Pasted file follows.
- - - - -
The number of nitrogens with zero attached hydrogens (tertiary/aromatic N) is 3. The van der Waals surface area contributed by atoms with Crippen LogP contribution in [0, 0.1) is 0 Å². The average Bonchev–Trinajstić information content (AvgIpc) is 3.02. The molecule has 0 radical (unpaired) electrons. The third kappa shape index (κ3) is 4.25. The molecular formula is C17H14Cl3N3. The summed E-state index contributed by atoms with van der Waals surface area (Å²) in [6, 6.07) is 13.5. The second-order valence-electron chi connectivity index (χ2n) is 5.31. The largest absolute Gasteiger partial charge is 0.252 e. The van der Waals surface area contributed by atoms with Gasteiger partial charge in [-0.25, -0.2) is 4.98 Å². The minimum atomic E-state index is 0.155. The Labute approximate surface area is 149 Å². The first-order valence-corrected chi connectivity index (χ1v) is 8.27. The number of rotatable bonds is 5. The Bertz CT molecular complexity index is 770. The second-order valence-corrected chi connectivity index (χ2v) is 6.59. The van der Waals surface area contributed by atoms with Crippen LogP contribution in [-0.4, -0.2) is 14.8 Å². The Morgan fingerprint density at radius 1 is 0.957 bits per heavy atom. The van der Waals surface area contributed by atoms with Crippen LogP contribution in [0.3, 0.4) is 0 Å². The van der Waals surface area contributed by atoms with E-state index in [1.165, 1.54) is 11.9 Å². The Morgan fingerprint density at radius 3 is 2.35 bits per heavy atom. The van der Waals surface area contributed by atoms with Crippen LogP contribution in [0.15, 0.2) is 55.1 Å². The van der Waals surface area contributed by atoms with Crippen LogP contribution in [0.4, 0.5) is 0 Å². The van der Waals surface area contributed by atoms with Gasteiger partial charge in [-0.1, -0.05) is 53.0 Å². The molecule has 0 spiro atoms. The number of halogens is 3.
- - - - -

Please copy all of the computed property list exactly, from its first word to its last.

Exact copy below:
The number of nitrogens with zero attached hydrogens (tertiary/aromatic N) is 3. The van der Waals surface area contributed by atoms with Crippen LogP contribution in [0, 0.1) is 0 Å². The average Bonchev–Trinajstić information content (AvgIpc) is 3.02. The molecule has 0 radical (unpaired) electrons. The third kappa shape index (κ3) is 4.25. The molecular formula is C17H14Cl3N3. The summed E-state index contributed by atoms with van der Waals surface area (Å²) in [6, 6.07) is 13.5. The second-order valence-electron chi connectivity index (χ2n) is 5.31. The largest absolute Gasteiger partial charge is 0.252 e. The van der Waals surface area contributed by atoms with Gasteiger partial charge in [-0.25, -0.2) is 4.98 Å². The minimum atomic E-state index is 0.155. The Labute approximate surface area is 149 Å². The first-order valence-corrected chi connectivity index (χ1v) is 8.27. The number of rotatable bonds is 5. The Bertz CT molecular complexity index is 770. The second-order valence-corrected chi connectivity index (χ2v) is 6.59. The van der Waals surface area contributed by atoms with Crippen LogP contribution in [-0.4, -0.2) is 14.8 Å². The Morgan fingerprint density at radius 1 is 0.957 bits per heavy atom. The van der Waals surface area contributed by atoms with Crippen LogP contribution in [0.3, 0.4) is 0 Å². The van der Waals surface area contributed by atoms with E-state index in [1.165, 1.54) is 11.9 Å². The Morgan fingerprint density at radius 3 is 2.35 bits per heavy atom. The van der Waals surface area contributed by atoms with Crippen LogP contribution in [0.15, 0.2) is 55.1 Å². The van der Waals surface area contributed by atoms with Crippen LogP contribution in [0.4, 0.5) is 0 Å². The van der Waals surface area contributed by atoms with Gasteiger partial charge in [-0.1, -0.05) is 53.0 Å². The molecule has 0 spiro atoms. The number of halogens is 3.